Ethics, Calm and Wisdom

I undertake the training rule to refrain from harming life.
I undertake the training rule to refrain from taking what is not offered.
I undertake the training rule to refrain from sexual (sensual) misconduct.
I undertake the training rule to refrain from false (and divisive, harsh or empty) speech.
I undertake the training rule to refrain from intoxicants causing heedlessness.

Here at the end of this cycle of posts about the five lay precepts, I want to share a bit of context.

In the language closest to what the Buddha would have spoken, “Sila, Samadhi, and Panna” (ethics, calm, and wisdom) form the framework for spiritual development. In this blog, I focus on the first of these, the ethical trainings, for a few reasons. The first is that these are the teachings that the Buddha offered to everyone who came to him seeking help, even those who had no interest in following him as a teacher. The precepts and other practical advice establish a set of guidelines that will reliably steer us in the direction of non-harming and the reduction of suffering; in a word, happiness. It is not required to turn away from worldly life to practice the ethical trainings, in fact “in the world” is where they are designed to function. If applied regularly, they are guaranteed to make our lives, and the lives of those around us, better.

A second reason I’ve chosen to focus on the ethical teachings of the Buddha is that they seem to be the neglected one-third of the trainings. You will find many books and websites and other resources offering to teach you meditation (samadhi), which with effort and luck will bring about greater wisdom (panna – pronounced “panya”). But the ethical teachings are the unglamorous, “obvious” trainings. It is easy to think (as some do) that as our calm and wisdom grows through meditation, we will naturally become more ethically refined. However, without some direct attention to the causes and results of our speech and action, it’s unlikely to work that way. In fact, distortions in ethical thinking may result.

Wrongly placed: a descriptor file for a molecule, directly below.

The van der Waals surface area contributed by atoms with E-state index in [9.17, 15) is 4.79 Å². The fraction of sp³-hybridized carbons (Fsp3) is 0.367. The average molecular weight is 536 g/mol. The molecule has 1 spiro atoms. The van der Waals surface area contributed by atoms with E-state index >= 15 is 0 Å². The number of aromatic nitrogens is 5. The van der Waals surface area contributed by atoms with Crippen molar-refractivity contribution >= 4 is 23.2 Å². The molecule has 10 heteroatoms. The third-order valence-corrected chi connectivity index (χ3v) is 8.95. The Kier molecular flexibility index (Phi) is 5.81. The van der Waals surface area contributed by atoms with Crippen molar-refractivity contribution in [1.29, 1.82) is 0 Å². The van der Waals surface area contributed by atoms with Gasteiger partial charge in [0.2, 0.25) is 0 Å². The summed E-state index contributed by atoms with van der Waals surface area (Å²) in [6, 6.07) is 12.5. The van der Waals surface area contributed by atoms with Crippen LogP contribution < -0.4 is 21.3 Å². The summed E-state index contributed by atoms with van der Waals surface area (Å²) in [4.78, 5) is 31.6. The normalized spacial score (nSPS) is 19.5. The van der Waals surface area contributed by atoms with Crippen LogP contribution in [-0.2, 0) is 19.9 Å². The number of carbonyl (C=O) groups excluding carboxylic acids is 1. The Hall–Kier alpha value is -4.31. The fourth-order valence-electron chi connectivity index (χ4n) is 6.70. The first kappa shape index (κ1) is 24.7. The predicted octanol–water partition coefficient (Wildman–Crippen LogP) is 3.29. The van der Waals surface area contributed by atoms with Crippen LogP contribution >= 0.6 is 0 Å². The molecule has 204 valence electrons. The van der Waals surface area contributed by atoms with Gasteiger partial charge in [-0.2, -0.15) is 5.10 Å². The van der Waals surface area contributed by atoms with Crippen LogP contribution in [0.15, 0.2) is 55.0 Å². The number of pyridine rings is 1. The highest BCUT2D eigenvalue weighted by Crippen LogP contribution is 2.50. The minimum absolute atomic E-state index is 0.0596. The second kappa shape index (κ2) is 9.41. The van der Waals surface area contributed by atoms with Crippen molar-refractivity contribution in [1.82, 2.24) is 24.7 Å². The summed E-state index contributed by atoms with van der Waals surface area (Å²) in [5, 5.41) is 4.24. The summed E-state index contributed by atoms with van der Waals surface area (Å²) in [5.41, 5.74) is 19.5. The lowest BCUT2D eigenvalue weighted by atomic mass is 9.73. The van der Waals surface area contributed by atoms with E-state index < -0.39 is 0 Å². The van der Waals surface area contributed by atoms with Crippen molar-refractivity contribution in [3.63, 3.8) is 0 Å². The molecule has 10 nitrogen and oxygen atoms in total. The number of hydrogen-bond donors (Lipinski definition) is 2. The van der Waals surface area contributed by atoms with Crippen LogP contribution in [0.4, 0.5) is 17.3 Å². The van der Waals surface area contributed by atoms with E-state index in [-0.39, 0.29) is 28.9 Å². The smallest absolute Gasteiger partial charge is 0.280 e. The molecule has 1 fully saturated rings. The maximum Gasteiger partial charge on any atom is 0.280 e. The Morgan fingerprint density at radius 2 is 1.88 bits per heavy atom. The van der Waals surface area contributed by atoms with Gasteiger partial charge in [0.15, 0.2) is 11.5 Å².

Lastly, in one period of my own practice, I more or less gave up on meditation. I remember saying in desperation to a retreat leader, “At least I can do sila practice!” Which turned out to be just what I needed. It’s never the wrong time to focus on ethical practices.

Wise words from Bhikkhu Bodhi:
The observance of sila leads to harmony at several levels — social, psychological, kammic, and contemplative. At the social level the principles of sila help to establish harmonious interpersonal relations, welding the mass of differently constituted members of society with their own private interests and goals into a cohesive social order in which conflict, if not utterly eliminated, is at least reduced. At the psychological level sila brings harmony to the mind, protection from the inner split caused by guilt and remorse over moral transgressions. At the kammic level the observance of sila ensures harmony with the cosmic law of kamma, hence favorable results in the course of future movement through the round of repeated birth and death. And at the fourth level, the contemplative, sila helps establish the preliminary purification of mind to be completed, in a deeper and more thorough way, by the methodical development of serenity and insight.
(from http://www.accesstoinsight.org/lib/authors/bodhi/waytoend.html#ch4)

So if you do want to meditate, doing the ethical practices will clear the way for (and support) the necessary mental calm, patience and determination to actually experience some of the lasting benefits of meditation.

Next up: Wholesome work

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